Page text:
Stadium Expansion: Part 1 – Capacity

In case you missed the news, Phase IV of the renovations to NMCMS is scheduled to begin this year and be completed by 2015. These renovations include HD video boards, a new media center, new locker rooms, club level seating (more on that in another post), and a new recruiting center. But what I want to concentrate on first and foremost is this:

We’re going to see a capacity increase to 40,000 by 2015

According to the 2003 media guide, NMCMS had a seating capacity of 30,000. That was expanded to 34,000 for the 2004 season. With the 40,000 seats by 2015, that means we’ll have seen a 33% increase in seating, not to mention the other significant upgrades around the facility

First, I’d like to address the notion that this is in order to meet some sort of minimum the Big East has. This is incorrect as such a minimum does not exist. But we certainly are on the small size of the current and future members

SDSU 70,561 Qualcomm Stadium
Temple 68,532 Lincoln Financial Field
USF 65,857 Raymond James Stadium
Memphis 62,380  
Louisville 56,000  
Rutgers 52,454  
UCF 45,301  
Connecticut 40,000  
Boise 37,000  
Cincinnati 35,097  
Navy 34,000 Expanding to 40,000 by 2015
Houston 32,000 New 40k Stadium in 2014
SMU 32,000  

Adding another 6,000 seats to NMCMS would put Navy on pretty even terms with the conference average. Three of the schools on the list play in pro stadiums, so we really can’t look at them as a part of the average. Houston is building a new stadium that will seat 40,000 when it’s finished in 2014. So if we exclude the former and adjust for the latter, the average capacity of members of the Big East in 2015 is going to be just a hair over 44,000.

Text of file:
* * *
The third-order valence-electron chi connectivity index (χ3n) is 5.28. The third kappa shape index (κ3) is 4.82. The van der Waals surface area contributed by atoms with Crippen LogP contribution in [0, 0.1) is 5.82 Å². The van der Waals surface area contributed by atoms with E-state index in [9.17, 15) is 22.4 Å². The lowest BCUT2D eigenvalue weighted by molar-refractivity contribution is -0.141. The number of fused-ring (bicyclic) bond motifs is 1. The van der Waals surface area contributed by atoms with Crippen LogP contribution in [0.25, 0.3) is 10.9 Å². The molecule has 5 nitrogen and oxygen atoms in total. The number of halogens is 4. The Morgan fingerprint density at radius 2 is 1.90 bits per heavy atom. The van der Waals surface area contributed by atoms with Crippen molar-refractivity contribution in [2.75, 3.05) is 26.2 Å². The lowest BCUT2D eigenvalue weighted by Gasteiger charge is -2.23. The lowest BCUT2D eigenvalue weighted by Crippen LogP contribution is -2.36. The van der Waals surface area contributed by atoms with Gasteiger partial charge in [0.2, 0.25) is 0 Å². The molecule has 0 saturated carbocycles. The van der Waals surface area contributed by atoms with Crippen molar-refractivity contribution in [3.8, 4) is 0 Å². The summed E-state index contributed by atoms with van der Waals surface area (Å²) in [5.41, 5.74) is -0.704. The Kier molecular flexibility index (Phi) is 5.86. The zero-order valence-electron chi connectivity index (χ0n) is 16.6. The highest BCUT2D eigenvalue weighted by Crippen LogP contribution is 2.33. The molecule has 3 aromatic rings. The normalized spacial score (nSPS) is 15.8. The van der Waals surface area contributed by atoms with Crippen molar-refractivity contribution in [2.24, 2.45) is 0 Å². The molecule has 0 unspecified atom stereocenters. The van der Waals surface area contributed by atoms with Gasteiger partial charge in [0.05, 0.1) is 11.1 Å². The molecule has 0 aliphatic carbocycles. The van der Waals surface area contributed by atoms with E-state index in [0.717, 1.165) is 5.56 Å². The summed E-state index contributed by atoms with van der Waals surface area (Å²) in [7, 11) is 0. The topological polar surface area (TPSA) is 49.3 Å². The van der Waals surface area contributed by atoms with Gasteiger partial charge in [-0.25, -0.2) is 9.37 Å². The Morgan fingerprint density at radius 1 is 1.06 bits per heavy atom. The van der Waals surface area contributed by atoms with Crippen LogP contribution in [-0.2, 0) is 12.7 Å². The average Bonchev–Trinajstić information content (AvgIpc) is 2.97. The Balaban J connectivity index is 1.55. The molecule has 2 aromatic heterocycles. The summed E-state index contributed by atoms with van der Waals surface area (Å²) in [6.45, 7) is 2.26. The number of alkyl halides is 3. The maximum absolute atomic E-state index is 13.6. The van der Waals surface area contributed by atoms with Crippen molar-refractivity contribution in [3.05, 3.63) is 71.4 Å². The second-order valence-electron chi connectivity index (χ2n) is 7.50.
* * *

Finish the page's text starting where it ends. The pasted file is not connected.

Since the 2004 renovations, the lowest attended game was in 2004 against Northeastern. Just 25,115 people showed up to watch the second game of what was bound to be a wonderful 10-2 season. All told, that was one of only 6 games since 2004 that failed to break the 30k mark.

By comparison, there have been SEVENTEEN games at NMCMS where we have been above capacity. The record was set in the 2008 season when Pitt came to town. 37,970 people jammed in that day, putting attendance at 112% of capacity. Air Force routinely brings massive crowds, averaging 109% capacity. Rutgers, a future Big East foe, has brought an average of 36,118 to the three games they’ve played at NMCMS (106%).

Across all 42 games played at NMCMS since expansion, Navy has averaged 33,109 people per game, which is 97% of full capacity. In 2011, Navy was #9 in the country for attendance by percent of capacity with 101.8%. Air Force, ECU, and Delaware were all over-capacity sellouts while Troy and Southern Miss each fell just a few hundred tickets shy of capacity, both having 98% attendance.

To put it relative to the greater college football universe, the following schools had higher capacity attendance in 2011 than Navy:

1. Oregon
2. TCU
3. Nebraska
4. Texas A&M
5. Oklahoma
6. Texas Tech
7. Ohio State
8. Michigan

That’s it. Not bad company to keep.

Just to parse the attendance a little more, since 2004 Navy’s had:

• 17 games over capacity. That’s 40% of all games.
• 9 games in the 95-100% range. Yep – 62% of all games have been over 95% full.
• 7 more in the 90-95% range. That’s 79% of games with at least 30,600 people attending.

So the demand has been there. But it’s not just as easy as adding seats and watching the dough roll in. In part 2, we’ll look at the challenges of getting those attendance numbers as well as the finances behind them.

2 thoughts on “Stadium Expansion: Part 1 – Capacity

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